The Energy Level Conundrum of Organic Semiconductors in Solar Cells

Jules Bertrandie, Jianhua Han, Catherine S.P. De Castro, Emre Yengel, Julien Gorenflot, Thomas Anthopoulos, Frederic Laquai, Anirudh Sharma*, Derya Baran*

*Corresponding author for this work

Research output: Contribution to journalArticlepeer-review

77 Scopus citations


The frontier molecular energy levels of organic semiconductors are decisive for their fundamental function and efficiency in optoelectronics. However, the precise determination of these energy levels and their variation when using different techniques makes it hard to compare and establish design rules. In this work, the energy levels of 33 organic semiconductors via cyclic voltammetry (CV), density functional theory, ultraviolet photoelectron spectroscopy, and low-energy inverse photoelectron spectroscopy are determined. Solar cells are fabricated to obtain key device parameters and relate them to the significant differences in the energy levels and offsets obtained from different methods. In contrast to CV, the photovoltaic gap measured using photoelectron spectroscopy (PES) correlates well with the experimental device VOC. It is demonstrated that high-performing systems such as PM6:Y6 and WF3F:Y6, which are previously reported to have negligible ionization energy (IE) offsets (ΔIE), possess sizable ΔIE of ≈0.5 eV, determined by PES. Using various D–A blends, it is demonstrated that ΔIE plays a key role in charge generation. In contrast to earlier reports, it is shown that a vanishing ΔIE is detrimental to device performance. Overall, these findings establish a solid base for reliably evaluating material energetics and interpreting property–performance relationships in organic solar cells.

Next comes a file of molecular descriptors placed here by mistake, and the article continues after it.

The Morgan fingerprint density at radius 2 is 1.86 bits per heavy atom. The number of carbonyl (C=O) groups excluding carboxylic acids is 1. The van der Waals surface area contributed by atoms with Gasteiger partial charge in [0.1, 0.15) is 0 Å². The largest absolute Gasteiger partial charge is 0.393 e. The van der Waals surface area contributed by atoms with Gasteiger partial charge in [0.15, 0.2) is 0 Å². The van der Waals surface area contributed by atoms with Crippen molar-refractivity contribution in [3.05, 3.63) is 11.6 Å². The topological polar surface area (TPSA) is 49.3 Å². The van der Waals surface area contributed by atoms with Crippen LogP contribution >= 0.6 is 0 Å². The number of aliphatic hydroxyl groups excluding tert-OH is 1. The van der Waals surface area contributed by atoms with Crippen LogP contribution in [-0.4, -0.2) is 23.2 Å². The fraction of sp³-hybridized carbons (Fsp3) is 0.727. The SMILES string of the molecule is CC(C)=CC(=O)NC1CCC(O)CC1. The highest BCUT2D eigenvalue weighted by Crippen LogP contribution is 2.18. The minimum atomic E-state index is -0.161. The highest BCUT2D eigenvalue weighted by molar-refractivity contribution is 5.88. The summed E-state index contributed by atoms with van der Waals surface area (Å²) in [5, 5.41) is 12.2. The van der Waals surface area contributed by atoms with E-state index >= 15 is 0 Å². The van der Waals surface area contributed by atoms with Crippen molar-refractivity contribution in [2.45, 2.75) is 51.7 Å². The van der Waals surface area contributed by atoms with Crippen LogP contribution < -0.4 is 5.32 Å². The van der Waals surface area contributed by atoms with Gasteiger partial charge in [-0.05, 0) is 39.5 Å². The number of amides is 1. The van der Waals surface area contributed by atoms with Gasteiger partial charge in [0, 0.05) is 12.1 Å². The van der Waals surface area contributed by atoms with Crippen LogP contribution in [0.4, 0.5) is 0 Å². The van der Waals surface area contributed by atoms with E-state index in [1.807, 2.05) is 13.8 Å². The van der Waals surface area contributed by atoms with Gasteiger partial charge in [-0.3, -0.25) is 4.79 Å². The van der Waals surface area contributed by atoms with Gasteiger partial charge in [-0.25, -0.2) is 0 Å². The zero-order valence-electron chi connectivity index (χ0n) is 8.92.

Original languageEnglish (US)
Article number2202575
JournalAdvanced Materials
Issue number35
StatePublished - Sep 1 2022


  • bandgap
  • electron affinity
  • energetic offset
  • ionization energy
  • organic photovoltaics
  • organic semiconductors
  • redox potentials

ASJC Scopus subject areas

  • General Materials Science
  • Mechanics of Materials
  • Mechanical Engineering


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